The Perfect Buyer
15th April 2017
An agent, with whom we have done many deals, approached me with a property in W2. The property is a 452 sq. ft. one bedroom flat, on the fourth floor of a popular portered block. The property was priced originally at £500k. However, the seller has fallen on hard times and wanted to offload. After some toing and froing, the deal was struck at a low ball figure of £407,500 which equates to £901 per sq. ft. Prices in the block float around the £1,300 mark, and these are for properties on the first floor.
In a block, typically the higher you go the higher the prices. As this property is on the fourth floor it should attract a premium. Without even taking this point into account you’re getting a whopping 30% discount in W2.
Typically, the lower the value of the flat the less the discount. You cannot purchase much for £400k anywhere in London, let alone in a prime area of W2; at this price level you’re kind of scraping the bottom of the barrel. There are many buyers at this level, therefore, discounts at this level are hard to come by.
I pretty much knew who would purchase this property prior to even seeing the flat. The buyer has purchased and sold several properties in the same block through me. He viewed the property on Friday evening at 6pm and the deal was placed with lawyers over the weekend. We are hopeful for an exchange this week.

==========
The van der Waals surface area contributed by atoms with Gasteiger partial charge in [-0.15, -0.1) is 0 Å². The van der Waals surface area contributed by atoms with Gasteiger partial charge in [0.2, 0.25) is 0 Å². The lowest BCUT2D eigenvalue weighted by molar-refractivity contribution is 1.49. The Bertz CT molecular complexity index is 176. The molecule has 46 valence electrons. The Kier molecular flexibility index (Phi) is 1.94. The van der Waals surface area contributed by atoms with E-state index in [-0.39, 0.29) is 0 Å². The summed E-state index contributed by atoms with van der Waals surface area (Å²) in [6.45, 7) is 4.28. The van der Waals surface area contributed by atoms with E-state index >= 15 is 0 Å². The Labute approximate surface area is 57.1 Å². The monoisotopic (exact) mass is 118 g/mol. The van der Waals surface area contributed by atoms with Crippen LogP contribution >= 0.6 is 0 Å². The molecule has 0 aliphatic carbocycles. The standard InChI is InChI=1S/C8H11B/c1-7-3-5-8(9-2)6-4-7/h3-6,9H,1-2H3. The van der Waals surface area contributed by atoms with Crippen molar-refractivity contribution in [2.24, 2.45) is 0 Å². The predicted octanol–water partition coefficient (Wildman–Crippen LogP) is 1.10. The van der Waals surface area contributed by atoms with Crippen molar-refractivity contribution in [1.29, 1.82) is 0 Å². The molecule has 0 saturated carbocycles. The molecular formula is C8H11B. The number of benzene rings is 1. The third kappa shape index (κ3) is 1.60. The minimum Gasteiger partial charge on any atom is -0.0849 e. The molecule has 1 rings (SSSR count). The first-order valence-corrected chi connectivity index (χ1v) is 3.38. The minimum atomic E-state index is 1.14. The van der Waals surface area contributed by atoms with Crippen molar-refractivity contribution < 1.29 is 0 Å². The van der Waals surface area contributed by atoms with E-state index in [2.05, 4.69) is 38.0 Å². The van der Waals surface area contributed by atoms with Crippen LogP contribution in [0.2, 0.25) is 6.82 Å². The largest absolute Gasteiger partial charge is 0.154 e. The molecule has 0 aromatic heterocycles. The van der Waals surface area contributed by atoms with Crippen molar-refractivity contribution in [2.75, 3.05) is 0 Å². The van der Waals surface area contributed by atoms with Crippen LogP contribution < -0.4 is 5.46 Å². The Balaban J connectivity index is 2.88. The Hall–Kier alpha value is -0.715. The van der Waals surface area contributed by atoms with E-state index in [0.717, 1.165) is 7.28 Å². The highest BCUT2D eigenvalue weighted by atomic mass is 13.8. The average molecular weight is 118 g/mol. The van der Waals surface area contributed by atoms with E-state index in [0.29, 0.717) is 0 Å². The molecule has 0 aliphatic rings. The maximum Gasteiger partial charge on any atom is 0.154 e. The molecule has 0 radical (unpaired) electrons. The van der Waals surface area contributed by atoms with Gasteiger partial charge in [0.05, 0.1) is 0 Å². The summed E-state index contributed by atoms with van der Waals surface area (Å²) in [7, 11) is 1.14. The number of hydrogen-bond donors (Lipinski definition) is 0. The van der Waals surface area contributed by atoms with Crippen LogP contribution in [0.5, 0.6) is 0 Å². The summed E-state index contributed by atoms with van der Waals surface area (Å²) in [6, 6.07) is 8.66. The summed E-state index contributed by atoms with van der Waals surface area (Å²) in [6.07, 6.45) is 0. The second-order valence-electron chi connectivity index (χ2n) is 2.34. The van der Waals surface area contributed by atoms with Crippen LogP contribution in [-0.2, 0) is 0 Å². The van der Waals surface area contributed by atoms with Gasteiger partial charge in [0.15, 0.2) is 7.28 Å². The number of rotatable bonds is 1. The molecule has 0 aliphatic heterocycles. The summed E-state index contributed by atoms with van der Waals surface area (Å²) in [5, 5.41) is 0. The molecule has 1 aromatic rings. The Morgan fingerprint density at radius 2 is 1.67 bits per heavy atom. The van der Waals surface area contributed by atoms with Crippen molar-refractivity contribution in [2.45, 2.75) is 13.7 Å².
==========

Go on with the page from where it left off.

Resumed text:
When looking at a property, especially in a purpose-built block, viewing the flat should not really be the deal closer. The numbers of the deal are most important, and where the market is going in the next few years. This is what should close the deal, when you see a flat all you’re seeing is a shoebox. Yet most are addicted to the act of seeing. Of course, there are subtle features which come through on a viewing such as how the light comes in, the noise from the street and so on, but these are the finishing touches, and not the main crux of the deal. This particular property is perfectly rentable as it is, at £400pw week which represents a very respectable 5.1% yield. This used to be the normal yield in Central London about a decade ago. Currently, yields for W1 and W2 float around 2-3% level.
We are looking at a flattish market for the next couple of years, therefore, it’s important when buying that you either have a discount or an angle to add some value. In this deal, you have three very strong features: the high floor, the entry level of the price, and the substantial level of discount you’re coming in with. Last week we wrote about our Westbourne Grove deal, which had a discount of 25%, as well as the ability to add another 40% of square footage, making it a stonking deal.